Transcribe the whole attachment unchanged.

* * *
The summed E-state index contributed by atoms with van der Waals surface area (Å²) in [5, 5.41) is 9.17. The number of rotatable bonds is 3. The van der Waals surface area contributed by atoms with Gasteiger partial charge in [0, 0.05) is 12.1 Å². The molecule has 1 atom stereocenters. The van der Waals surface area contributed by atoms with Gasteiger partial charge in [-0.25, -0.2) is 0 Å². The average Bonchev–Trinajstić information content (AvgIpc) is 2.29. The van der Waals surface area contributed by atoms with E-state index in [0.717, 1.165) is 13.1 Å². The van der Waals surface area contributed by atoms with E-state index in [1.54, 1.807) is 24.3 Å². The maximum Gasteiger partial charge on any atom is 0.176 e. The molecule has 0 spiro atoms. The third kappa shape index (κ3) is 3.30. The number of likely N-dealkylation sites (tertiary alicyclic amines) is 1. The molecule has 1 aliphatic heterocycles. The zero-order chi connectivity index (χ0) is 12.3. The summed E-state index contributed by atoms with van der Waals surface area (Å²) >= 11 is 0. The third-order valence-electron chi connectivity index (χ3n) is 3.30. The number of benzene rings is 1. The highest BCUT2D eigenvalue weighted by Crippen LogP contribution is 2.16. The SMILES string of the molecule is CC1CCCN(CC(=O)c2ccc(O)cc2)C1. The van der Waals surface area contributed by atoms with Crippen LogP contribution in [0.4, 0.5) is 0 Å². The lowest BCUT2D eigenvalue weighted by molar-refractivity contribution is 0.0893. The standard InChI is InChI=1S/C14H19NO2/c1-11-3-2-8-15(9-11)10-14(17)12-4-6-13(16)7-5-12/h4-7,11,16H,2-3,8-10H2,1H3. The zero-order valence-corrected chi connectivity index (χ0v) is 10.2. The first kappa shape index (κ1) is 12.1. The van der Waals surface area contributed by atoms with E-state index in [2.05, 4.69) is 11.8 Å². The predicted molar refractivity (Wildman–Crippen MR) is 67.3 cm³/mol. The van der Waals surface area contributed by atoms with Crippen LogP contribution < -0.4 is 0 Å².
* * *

The summed E-state index contributed by atoms with van der Waals surface area (Å²) in [5, 5.41) is 9.17. The number of rotatable bonds is 3. The van der Waals surface area contributed by atoms with Gasteiger partial charge in [0, 0.05) is 12.1 Å². The molecule has 1 atom stereocenters. The van der Waals surface area contributed by atoms with Gasteiger partial charge in [-0.25, -0.2) is 0 Å². The average Bonchev–Trinajstić information content (AvgIpc) is 2.29. The van der Waals surface area contributed by atoms with E-state index in [0.717, 1.165) is 13.1 Å². The van der Waals surface area contributed by atoms with E-state index in [1.54, 1.807) is 24.3 Å². The maximum Gasteiger partial charge on any atom is 0.176 e. The molecule has 0 spiro atoms. The third kappa shape index (κ3) is 3.30. The number of likely N-dealkylation sites (tertiary alicyclic amines) is 1. The molecule has 1 aliphatic heterocycles. The zero-order chi connectivity index (χ0) is 12.3. The summed E-state index contributed by atoms with van der Waals surface area (Å²) >= 11 is 0. The third-order valence-electron chi connectivity index (χ3n) is 3.30. The number of benzene rings is 1. The highest BCUT2D eigenvalue weighted by Crippen LogP contribution is 2.16. The SMILES string of the molecule is CC1CCCN(CC(=O)c2ccc(O)cc2)C1. The van der Waals surface area contributed by atoms with Crippen LogP contribution in [0.4, 0.5) is 0 Å². The lowest BCUT2D eigenvalue weighted by molar-refractivity contribution is 0.0893. The standard InChI is InChI=1S/C14H19NO2/c1-11-3-2-8-15(9-11)10-14(17)12-4-6-13(16)7-5-12/h4-7,11,16H,2-3,8-10H2,1H3. The zero-order valence-corrected chi connectivity index (χ0v) is 10.2. The first kappa shape index (κ1) is 12.1. The van der Waals surface area contributed by atoms with E-state index in [2.05, 4.69) is 11.8 Å². The predicted molar refractivity (Wildman–Crippen MR) is 67.3 cm³/mol. The van der Waals surface area contributed by atoms with Crippen LogP contribution < -0.4 is 0 Å².